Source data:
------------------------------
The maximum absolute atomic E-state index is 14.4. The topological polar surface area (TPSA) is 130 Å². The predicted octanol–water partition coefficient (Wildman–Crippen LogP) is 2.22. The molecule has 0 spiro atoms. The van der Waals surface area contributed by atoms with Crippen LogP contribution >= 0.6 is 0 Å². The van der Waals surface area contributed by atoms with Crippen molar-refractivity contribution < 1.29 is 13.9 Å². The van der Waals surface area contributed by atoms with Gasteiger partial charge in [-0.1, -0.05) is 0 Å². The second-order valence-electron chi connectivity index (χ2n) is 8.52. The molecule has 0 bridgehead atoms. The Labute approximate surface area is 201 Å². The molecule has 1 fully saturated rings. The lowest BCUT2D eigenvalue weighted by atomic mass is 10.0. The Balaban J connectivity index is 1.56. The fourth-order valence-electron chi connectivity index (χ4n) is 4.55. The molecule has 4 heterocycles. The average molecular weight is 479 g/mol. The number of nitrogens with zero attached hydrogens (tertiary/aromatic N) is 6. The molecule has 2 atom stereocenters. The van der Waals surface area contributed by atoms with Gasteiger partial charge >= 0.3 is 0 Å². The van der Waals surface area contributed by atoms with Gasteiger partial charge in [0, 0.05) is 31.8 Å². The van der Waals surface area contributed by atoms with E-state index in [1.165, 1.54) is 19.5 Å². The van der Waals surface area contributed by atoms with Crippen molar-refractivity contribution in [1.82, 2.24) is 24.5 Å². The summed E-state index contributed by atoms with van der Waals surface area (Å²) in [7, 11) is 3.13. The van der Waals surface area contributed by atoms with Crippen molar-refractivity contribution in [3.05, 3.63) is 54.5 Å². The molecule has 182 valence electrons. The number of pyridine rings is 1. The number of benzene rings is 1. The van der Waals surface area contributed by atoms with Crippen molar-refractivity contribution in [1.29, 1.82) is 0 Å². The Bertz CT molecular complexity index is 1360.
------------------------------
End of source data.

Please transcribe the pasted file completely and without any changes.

The maximum absolute atomic E-state index is 14.4. The topological polar surface area (TPSA) is 130 Å². The predicted octanol–water partition coefficient (Wildman–Crippen LogP) is 2.22. The molecule has 0 spiro atoms. The van der Waals surface area contributed by atoms with Crippen LogP contribution >= 0.6 is 0 Å². The van der Waals surface area contributed by atoms with Crippen molar-refractivity contribution < 1.29 is 13.9 Å². The van der Waals surface area contributed by atoms with Gasteiger partial charge in [-0.1, -0.05) is 0 Å². The second-order valence-electron chi connectivity index (χ2n) is 8.52. The molecule has 0 bridgehead atoms. The Labute approximate surface area is 201 Å². The molecule has 1 fully saturated rings. The lowest BCUT2D eigenvalue weighted by atomic mass is 10.0. The Balaban J connectivity index is 1.56. The fourth-order valence-electron chi connectivity index (χ4n) is 4.55. The molecule has 4 heterocycles. The average molecular weight is 479 g/mol. The number of nitrogens with zero attached hydrogens (tertiary/aromatic N) is 6. The molecule has 2 atom stereocenters. The van der Waals surface area contributed by atoms with Gasteiger partial charge >= 0.3 is 0 Å². The van der Waals surface area contributed by atoms with Gasteiger partial charge in [0, 0.05) is 31.8 Å². The van der Waals surface area contributed by atoms with E-state index in [1.165, 1.54) is 19.5 Å². The van der Waals surface area contributed by atoms with Crippen molar-refractivity contribution in [1.82, 2.24) is 24.5 Å². The summed E-state index contributed by atoms with van der Waals surface area (Å²) in [7, 11) is 3.13. The van der Waals surface area contributed by atoms with Crippen molar-refractivity contribution in [3.05, 3.63) is 54.5 Å². The molecule has 182 valence electrons. The number of pyridine rings is 1. The number of benzene rings is 1. The van der Waals surface area contributed by atoms with Crippen molar-refractivity contribution in [1.29, 1.82) is 0 Å². The Bertz CT molecular complexity index is 1360.